Yasmin Igal, Seattle, WA. Africa is a huge continent made of 1000s of languages and assuming I speak African because I’m Somali doesn’t makes no sense whats-ever. Born in America and being raised here, children use to ask me that and i thought it was a joke, but sadly it was a legit question for […]
Nicole Huber, Colorado Springs, CO. I am Asian American. Being an Asian American, no one clutches their purse tighter when I walk by, and no one finds it surprising that I teach at a university. But despite Asian Americans being perceived as the “model minority,” we are not seen as “real” Americans. I was adopted […]
Phillip T., Elk Grove, CA. Prior to going to school I didn’t know a lick of English. My parents spoke to me either in Cantonese or Vietnamese, but when I enter kindergarten I learned English for the first time. I don’t remember much of kindergarten, I don’t even remember her name. I was in E.S.L […]
Jewell Barnes, Chesapeake, VA. I can’t even keep track of the amount of times I was called whitewashed….. I’m sorry, I went to school and learned how to speak without saying N***** every other word.
Anonymous, Knoxville, TN. I’m from the Mountain South, where white privilege and racism take on a range of meanings outside the mainstream. I’ve heard our regional identity described as a kind of “otherized whiteness,” and I think that’s about right. Whatever else we were, we always knew our whiteness was the wrong kind. That’s what […]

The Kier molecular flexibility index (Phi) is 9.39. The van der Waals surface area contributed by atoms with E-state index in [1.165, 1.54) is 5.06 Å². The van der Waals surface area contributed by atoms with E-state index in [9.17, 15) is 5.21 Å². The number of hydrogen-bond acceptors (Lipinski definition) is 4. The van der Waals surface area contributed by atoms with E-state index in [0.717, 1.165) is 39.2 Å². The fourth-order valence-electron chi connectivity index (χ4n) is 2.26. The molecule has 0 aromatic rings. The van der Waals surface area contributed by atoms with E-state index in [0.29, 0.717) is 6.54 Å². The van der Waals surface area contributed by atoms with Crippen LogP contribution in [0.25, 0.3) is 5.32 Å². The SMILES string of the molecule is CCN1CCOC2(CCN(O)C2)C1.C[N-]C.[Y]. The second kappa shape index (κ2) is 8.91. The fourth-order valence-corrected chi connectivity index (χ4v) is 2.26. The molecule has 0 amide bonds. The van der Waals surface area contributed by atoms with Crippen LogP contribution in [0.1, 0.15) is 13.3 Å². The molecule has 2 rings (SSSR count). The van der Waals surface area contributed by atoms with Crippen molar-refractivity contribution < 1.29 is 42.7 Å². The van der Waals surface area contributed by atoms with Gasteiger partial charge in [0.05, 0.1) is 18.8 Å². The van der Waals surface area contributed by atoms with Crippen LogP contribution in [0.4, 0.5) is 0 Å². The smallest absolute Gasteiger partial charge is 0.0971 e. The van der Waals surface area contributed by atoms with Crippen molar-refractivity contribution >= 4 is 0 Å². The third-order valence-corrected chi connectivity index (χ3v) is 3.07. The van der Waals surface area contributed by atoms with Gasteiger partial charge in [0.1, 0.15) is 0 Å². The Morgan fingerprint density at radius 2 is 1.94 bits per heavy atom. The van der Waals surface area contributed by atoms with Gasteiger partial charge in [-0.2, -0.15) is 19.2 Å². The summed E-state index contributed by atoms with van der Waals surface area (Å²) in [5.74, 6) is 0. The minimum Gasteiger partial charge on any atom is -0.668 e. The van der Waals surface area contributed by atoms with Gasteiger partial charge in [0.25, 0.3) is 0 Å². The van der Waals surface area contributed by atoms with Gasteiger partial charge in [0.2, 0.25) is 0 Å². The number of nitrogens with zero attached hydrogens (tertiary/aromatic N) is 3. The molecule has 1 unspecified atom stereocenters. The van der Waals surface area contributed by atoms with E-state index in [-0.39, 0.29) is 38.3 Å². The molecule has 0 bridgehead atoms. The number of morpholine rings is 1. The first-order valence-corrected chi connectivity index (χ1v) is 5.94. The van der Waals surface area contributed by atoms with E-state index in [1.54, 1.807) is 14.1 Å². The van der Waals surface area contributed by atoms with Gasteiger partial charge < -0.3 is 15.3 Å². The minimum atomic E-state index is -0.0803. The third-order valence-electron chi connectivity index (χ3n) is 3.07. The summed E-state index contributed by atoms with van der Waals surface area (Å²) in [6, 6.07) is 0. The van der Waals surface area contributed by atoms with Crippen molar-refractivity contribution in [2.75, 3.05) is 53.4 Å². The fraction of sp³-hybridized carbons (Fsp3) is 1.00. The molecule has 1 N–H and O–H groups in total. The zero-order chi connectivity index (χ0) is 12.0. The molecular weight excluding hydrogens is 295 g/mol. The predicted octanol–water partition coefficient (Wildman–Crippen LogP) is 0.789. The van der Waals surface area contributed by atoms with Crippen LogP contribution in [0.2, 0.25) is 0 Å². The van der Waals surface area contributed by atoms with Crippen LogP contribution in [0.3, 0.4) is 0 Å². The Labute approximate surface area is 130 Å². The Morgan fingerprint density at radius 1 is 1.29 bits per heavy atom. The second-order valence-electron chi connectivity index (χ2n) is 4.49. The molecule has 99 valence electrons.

Elysha O’Brien, Las Vegas, NV. Whites see me as Mexican, Mexicans view me as White because I don’t speak Spanish. I find it interesting that we don’t qualify other ethnic identities on the basis of language. Featured on NPR’s Morning Edition Segment: Living in Two Worlds but with Just One Language http://www.npr.org/2013/05/23/185839159/living-in-two-worlds-but-with-just-one-language
Åsa Nojd San Francisco, CA For better or worse, my accent changes others’ perception of me in an instant when they hear me speak. That used to make me feel very self-conscious and I sometimes avoided talking, not to reveal that I’m actually a foreigner and not just another white American. It took me a […]
Colette, Sacramento, CA. “I love Asian girls” “I love Japanese people” “Konnichiwa” “Ni hao” “Sayonara” “Kamsammida” ‘Your a bad Japanese. You don’t know Japanese.’ “Are you Chinese?” “I don’t think people in Osaka speak Kansaiben” “I know Chinese” “You look the most Japanese” “You could be an other Asian too” One Caucasian man approached my […]
Sandra Aguilar-Rodríguez, Bethlehem, PA. I am Mexican, I speak English, French and Spanish. I have a PhD in History, but still I find it difficult to understand why in the United States being bilingual or trilingual is not appreciated. I want my children to speak, read and write at least in another language, and if […]
NanJo Carter, Richmond, CA. I grew up in the fifties and sixties. We moved to Japan when I was 2. We moved to Montgomery, AL when I was six and I attended Capitol Heights Elementary School. These were intense times with the National Guard escorting us to class and the school. We experienced discrimination and […]
Nora Woodman, Fishers, IN. What one Jehovah’s Witness said to the other when I opened the door and had yet to say hello.
Ricky Quezada, Sanger, CA. I don’t really embrace beng Mexican. I don’t speak Spanish. English is my only Language, but my father was born in Mexico so I know I am Mexican, but he was raised in America so Mexican traditions aren’t really pushed upon me and my family. We are more American than anything, […]